Thursday, February 10, 2011

Despair - Beyond All Reason (1992)

Though it arrived and departed with as little fanfare as either of their prior efforts, it was Despair's third album, Beyond All Reason, that I feel finally manifested the band to their full potential. A curious waltz of elegance and aggression, it has this beautiful balance to the mix that drives home the nigh on endless barrage of melody being evoked through the guitars of Marek Grzeszek and Waldemar Sorychta. Below them, the rhythm section of Klaus Pachura and Markus Freiwald excelled at creating a gut punching experience that perfectly complemented the more aggressive, Bay Area styled riffs that dominate most of the songs (think Forbidden or Testament).

Andreas Henschel also surpasses his prior performance on Decay of Humanity. His work here isn't perfect, but he at least tries to come up with catchy chorus parts and verse lines, and that's more than I can say for so many of the other thrash bands of the 90s. Just check out the lines in "Deaf and Blind", the album's first pummeling beyond the wondrous instrumental intro "Beyond Comprehension", and you'll hear his thin but soaring stab. This sets the standard in quality for almost every song on the album, and titles like "Rage in the Eyes", "Son of the Wild" and the incredibly evocative "Burnt Out Souls" with its frenetic, flighty guitar passages, are certainly the best this band had ever written. I'd also point out the more adventurous "In the Deep", which opens with beautiful acoustic guitars and synthesizers and arrives at a measured, prog/power thrashing frenzy with almost as many cute riffs as you could count.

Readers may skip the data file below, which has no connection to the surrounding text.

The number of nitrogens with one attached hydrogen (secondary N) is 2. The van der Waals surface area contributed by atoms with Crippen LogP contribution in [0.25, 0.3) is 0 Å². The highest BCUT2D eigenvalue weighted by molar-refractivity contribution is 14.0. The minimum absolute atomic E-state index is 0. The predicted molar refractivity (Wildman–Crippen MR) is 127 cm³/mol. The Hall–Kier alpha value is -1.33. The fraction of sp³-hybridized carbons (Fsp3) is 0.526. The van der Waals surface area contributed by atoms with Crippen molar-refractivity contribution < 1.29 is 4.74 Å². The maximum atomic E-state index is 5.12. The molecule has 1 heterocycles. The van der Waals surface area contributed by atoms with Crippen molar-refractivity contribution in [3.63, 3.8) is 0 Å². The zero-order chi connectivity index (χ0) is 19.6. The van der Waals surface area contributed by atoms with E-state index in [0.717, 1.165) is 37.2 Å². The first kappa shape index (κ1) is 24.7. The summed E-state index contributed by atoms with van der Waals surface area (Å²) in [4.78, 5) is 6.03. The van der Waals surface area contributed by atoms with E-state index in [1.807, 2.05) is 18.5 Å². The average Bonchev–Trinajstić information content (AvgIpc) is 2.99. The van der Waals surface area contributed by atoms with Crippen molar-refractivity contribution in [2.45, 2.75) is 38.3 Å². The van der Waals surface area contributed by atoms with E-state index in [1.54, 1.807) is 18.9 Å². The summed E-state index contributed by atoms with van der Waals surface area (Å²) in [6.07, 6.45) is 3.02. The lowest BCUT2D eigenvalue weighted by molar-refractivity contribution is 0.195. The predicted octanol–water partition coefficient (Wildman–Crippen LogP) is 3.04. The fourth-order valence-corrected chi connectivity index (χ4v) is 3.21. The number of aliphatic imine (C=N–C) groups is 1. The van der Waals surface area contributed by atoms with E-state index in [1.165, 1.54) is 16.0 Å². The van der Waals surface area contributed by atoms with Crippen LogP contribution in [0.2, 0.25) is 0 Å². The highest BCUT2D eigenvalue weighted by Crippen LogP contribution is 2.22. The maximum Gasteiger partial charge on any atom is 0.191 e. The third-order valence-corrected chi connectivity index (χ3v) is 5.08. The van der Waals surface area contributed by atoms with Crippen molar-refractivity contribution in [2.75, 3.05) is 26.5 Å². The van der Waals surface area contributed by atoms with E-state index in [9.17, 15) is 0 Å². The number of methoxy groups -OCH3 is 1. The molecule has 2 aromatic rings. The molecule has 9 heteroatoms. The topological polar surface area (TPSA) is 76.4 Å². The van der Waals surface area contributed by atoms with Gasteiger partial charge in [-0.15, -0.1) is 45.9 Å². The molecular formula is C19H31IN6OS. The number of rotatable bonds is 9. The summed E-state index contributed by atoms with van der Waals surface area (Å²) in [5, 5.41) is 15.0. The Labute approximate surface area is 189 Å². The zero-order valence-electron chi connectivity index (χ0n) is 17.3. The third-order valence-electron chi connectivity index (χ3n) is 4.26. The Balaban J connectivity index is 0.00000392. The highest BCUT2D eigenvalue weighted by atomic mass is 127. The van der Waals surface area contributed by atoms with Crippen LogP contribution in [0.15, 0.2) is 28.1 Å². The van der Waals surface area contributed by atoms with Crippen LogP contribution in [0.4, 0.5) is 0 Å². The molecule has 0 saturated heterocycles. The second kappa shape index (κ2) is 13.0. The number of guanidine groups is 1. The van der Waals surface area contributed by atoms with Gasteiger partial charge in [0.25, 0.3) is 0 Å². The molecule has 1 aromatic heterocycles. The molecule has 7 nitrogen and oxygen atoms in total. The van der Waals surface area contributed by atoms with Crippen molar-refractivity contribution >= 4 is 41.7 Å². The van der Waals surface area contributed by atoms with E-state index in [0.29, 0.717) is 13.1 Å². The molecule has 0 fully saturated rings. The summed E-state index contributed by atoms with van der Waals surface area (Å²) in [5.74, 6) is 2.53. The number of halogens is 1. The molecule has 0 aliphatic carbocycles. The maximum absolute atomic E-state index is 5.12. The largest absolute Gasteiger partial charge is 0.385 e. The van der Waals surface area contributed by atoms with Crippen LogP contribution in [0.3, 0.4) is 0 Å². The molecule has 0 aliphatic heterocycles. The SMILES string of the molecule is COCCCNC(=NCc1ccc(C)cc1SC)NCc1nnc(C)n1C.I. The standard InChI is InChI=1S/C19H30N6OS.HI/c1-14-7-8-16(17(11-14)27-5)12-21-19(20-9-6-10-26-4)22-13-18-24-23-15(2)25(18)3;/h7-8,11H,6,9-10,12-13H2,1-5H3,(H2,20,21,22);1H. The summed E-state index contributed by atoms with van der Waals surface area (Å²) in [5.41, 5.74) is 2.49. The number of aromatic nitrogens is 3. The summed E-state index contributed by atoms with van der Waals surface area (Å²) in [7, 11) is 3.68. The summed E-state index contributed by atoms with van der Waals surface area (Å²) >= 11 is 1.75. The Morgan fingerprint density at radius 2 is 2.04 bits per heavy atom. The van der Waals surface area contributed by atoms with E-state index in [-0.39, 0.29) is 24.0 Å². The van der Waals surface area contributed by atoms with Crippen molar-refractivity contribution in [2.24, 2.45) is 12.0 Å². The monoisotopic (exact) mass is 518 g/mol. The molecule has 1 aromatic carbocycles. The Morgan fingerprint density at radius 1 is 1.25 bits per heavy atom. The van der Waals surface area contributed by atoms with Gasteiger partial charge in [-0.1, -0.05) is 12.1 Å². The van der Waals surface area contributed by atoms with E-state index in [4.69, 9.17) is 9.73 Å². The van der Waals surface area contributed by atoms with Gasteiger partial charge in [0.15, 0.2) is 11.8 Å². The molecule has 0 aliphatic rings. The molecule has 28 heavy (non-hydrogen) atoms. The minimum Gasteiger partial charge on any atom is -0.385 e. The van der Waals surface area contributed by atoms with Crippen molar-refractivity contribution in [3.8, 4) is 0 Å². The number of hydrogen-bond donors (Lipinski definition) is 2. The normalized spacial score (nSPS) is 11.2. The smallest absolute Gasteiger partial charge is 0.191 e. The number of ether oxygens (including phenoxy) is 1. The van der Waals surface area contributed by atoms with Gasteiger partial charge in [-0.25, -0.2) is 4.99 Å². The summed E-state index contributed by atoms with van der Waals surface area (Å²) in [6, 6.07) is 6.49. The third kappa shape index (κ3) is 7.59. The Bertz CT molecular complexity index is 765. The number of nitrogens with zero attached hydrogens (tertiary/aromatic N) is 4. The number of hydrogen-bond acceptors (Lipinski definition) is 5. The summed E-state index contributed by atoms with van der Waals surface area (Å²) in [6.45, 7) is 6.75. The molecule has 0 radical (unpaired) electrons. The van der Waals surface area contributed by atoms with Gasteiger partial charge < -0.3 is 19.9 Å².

Some might find the production of Beyond All Reason to fall on the side of 'too clinical', but there is plenty of reverb thrown in over some of the guitars that it creates this feeling of an abandoned asylum or laboratory in which classical scales and intellectual anger collide to produce a spark of beautiful abomination. This is probably the least 'German' sounding of the band's catalog, and I will once again bring up a comparison to Forbidden (Twisted Into Form) or perhaps Helstar (Nosferatu) in terms of the tone and level of riffing density and fine plotting. It's unfortunate that this is also the final Despair album. The band didn't think they could do much more to survive through the 90s, so they went their separate ways, with Sorychta forming the rather crappy groove/thrash act Grip Inc. who would ironically experience more success. But for those seeking out rare and impressive acts within the field of tech-thrash, I'd easily recommend this. In fact, explore their catalog in reverse order. You shouldn't be disappointed.

Verdict: Win [8.25/10] (I crush you from below)

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